NEWPORT CITY – The Veterans Administration opened an outpatient clinic Aug. 12, 2010, at North Country Hospital. At first, the clinic saw patients one and a half days a week. With an abundance of patients, the clinic quickly outgrew the facilities it shared with visiting physicians.
Friday marked a turning point for the clinic when it officially held a ribbon cutting at its new quarters on the Crawford Road by the I-91 access road.
The clinic shares the former Prouty and Miller building with other medical professionals. It offers primary care services, mental health services and visitation through a special interactive television network. The new clinic has about 3,000 more square feet than the hospital site.
“It’s all I ever dreamed of or needed,” said VA Dr. Marvin Kendall. He said the facility has every possible resource in medical care. “It is gorgeous.”
Kendall worked for the VA at the Littleton, N.H. clinic in 2001. He has been with the Newport site since day one.
More than 500 veterans have enrolled with the Newport clinic and officials hope that number will dramatically increase, Dr. Mark Levenson, of the Veterans Administration in White River Junction, said during a brief program.
“Today is a day of thank-yous,” said U.S. Sen. Bernie Sanders, a strong advocate for veterans. “Mostly it’s a day of thank-you to the men and women who put their lives on the line defending our country.”
It’s no secret that promises made to veterans were not always kept, Sanders said. “Today a promise is being kept.”
Sanders said that traveling to the Veterans Hospital in White River Junction is not always easy, especially during inclement weather. Sanders also spoke about the importance of accessing healthcare in the early stages of being sick. “What this is about is when people need their primary checkups, they need their medicines, there is a facility in the community to provide that.”
Other VA clinics in the state are either expanding at their existing facilities or moving to new ones, which pleases Sanders, who believes community clinics are the future of VA healthcare.
Jon Copans, representing Rep. Peter Welch, said veterans often praise the health care they receive from the VA. Welch also hears frustration about the accessibility of the care, eligibility issues and travel times. The clinic helps remedy some of those issues.
Diane Derby, representing Sen. Patrick Leahy, thanked everyone who made the expansion a reality.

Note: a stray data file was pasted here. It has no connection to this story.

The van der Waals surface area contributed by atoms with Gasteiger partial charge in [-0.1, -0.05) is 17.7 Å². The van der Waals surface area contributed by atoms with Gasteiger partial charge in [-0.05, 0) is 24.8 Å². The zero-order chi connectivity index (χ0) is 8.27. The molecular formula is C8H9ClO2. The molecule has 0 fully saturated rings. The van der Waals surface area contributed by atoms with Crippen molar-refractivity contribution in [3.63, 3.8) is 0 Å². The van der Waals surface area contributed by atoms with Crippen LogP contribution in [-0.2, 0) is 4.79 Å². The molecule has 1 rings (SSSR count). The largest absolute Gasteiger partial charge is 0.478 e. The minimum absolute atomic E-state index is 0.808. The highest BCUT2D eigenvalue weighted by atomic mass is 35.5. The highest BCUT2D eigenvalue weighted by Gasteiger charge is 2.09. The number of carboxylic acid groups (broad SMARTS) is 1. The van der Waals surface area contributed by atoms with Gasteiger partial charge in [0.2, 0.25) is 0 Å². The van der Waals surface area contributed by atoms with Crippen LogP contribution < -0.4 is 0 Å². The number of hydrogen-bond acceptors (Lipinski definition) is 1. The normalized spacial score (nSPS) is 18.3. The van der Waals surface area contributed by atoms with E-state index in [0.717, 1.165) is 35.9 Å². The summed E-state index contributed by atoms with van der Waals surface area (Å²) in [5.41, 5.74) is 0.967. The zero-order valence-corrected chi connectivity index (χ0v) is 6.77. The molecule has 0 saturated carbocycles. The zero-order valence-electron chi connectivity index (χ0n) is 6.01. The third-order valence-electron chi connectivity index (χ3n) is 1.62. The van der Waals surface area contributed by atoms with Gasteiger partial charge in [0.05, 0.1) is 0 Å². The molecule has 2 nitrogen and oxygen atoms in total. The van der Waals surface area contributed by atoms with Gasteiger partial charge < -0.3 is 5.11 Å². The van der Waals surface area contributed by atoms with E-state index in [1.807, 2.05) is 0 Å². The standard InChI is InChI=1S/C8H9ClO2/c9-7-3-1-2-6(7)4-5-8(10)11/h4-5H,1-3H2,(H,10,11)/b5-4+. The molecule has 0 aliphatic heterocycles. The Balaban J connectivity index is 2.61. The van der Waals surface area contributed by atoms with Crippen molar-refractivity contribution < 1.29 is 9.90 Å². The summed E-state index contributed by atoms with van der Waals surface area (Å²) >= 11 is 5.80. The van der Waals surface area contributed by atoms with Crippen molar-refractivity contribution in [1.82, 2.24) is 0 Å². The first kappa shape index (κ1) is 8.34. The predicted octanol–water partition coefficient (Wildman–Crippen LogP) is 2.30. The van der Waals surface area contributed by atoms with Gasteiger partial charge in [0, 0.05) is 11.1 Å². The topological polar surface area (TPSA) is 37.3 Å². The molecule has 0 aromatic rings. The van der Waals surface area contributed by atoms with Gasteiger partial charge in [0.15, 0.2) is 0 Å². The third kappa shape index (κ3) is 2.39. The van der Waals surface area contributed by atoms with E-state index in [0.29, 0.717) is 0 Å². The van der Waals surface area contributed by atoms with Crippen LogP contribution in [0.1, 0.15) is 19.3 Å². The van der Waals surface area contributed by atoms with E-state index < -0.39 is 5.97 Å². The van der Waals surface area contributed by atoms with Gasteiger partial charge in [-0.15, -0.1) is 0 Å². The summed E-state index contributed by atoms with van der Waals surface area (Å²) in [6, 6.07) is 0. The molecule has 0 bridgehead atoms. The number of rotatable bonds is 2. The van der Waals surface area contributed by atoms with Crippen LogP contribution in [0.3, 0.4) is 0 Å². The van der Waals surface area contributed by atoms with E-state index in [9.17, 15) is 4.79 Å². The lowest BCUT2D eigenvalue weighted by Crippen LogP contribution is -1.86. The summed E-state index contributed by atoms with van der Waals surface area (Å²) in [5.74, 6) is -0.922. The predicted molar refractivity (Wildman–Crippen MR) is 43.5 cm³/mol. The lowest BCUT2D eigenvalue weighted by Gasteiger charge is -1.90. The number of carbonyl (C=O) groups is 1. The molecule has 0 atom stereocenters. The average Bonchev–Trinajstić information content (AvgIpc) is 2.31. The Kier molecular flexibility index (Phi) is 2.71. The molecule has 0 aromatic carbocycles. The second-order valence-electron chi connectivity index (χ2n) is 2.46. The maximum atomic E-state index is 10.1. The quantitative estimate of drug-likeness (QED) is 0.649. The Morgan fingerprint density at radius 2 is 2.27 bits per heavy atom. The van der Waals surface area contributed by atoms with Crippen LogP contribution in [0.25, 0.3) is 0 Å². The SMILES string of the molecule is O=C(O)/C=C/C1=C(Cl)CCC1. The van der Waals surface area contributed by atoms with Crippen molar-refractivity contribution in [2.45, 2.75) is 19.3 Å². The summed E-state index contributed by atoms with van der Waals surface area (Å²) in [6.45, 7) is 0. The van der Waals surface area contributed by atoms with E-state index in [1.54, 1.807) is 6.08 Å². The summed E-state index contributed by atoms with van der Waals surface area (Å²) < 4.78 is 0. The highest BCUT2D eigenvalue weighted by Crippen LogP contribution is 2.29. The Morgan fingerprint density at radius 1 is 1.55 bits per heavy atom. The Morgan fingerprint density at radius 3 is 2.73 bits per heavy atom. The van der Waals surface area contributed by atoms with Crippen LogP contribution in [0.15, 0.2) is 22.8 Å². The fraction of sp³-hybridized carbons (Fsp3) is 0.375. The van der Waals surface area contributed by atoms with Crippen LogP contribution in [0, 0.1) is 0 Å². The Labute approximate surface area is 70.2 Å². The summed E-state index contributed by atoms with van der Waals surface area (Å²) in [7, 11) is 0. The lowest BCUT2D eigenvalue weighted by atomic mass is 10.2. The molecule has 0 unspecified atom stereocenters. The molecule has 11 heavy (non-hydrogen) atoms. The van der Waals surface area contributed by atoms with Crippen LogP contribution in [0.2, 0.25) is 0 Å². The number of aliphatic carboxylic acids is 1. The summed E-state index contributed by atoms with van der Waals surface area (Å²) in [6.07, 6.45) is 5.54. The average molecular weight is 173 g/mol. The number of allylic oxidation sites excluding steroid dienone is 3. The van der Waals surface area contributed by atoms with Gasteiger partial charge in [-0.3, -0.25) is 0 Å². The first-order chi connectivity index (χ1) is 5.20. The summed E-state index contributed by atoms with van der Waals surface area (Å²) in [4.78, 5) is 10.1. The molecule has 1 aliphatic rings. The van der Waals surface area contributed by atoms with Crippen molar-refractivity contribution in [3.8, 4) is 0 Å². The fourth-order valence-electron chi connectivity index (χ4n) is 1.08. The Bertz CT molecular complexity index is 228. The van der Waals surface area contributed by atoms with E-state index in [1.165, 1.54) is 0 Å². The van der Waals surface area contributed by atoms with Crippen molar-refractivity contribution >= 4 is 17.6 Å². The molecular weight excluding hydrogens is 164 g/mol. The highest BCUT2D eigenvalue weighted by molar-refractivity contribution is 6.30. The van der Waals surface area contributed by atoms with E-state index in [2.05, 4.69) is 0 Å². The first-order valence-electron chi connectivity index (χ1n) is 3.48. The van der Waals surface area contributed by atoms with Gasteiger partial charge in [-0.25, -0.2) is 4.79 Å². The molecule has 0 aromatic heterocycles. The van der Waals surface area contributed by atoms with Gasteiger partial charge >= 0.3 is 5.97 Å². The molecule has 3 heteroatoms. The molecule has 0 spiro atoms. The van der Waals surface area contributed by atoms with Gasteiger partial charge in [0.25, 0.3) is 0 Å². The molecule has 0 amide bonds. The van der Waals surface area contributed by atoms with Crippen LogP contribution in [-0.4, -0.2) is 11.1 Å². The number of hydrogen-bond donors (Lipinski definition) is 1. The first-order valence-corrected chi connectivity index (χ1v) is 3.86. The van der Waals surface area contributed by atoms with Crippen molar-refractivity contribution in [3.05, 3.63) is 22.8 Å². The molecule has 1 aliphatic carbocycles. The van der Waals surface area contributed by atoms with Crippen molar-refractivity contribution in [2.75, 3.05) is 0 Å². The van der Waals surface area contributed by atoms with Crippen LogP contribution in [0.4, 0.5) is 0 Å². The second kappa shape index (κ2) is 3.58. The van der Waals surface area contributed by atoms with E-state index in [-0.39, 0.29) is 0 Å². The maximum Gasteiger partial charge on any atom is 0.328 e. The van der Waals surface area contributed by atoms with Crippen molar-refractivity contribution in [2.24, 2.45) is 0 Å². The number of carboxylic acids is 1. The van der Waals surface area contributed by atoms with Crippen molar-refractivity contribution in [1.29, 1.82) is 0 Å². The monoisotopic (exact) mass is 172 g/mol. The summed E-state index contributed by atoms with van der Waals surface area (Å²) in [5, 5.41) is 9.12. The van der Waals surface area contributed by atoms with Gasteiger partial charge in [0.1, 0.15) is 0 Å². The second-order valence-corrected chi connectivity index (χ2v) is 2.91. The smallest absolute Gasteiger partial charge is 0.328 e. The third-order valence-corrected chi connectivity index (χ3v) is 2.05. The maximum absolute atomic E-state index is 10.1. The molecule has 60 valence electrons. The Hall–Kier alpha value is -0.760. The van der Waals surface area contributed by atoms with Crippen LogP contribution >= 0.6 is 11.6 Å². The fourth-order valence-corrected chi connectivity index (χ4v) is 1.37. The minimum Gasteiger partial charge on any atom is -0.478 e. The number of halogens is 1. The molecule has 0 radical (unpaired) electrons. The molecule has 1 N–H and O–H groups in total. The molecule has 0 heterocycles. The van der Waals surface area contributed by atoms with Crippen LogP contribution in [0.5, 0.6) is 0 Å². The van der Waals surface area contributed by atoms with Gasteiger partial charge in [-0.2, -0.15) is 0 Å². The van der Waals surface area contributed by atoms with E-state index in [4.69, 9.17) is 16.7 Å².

Mayor Paul Monette, who echoed the sentiments, recalled taking his father to the VA Hospital in White River Junction and never knowing what travel conditions would be like. Sometimes it was icy; other times it was foggy.
Levenson also presented a Pride and Public Service Certificate to North Country Hospital CEO Claudio Fort, the board of trustees and staff in recognition and appreciation of their commitment and dedication to veterans.
Fort said the hospital’s role was small. “My motivation for doing this was out of fear of saying no to Senator Sanders,” joked Fort. Fort learned early on that Sanders was a real catalyst for the clinic. “The senator has a very acute BS meter. If he wasn’t hearing something that didn’t sound right or we weren’t moving fast enough, he’d let us know it.”
Fort also credited Debra McCormick of North Country Hospital for the logistical work.
The clinics are an important part of the VA system, said Director of VA New England Healthcare System Dr. Michael Mayo-Smith. Vermont has a rich tradition of men and women who serve their country.
“We’re here for the veterans who served in past conflicts and we want to be here for the current service men and women, the veterans of the future,” said Mayo-Smith. He spoke highly of the VA health system and the computerized medical system it has. Mayo-Smith also had high praise for the staff who work at the Newport clinic. “We’re here on a nice sunny day; they’re every day, year around. They’re here for you.”
Peter Conover of Newport City, who was the first veteran to receive care at the Newport clinic, said he loves the clinic and is very proud of it. Conover feels the Newport clinic is somewhat more efficient than the one he attends in Florida.
“They care about you; they contact you back,” he said. “I feel loved.”
“Spoken words cannot express the goodness and greatness of this facility and the people working in it,” said Francis Ormsbee, also of Newport City. “I wish every veteran would come here and establish a home.”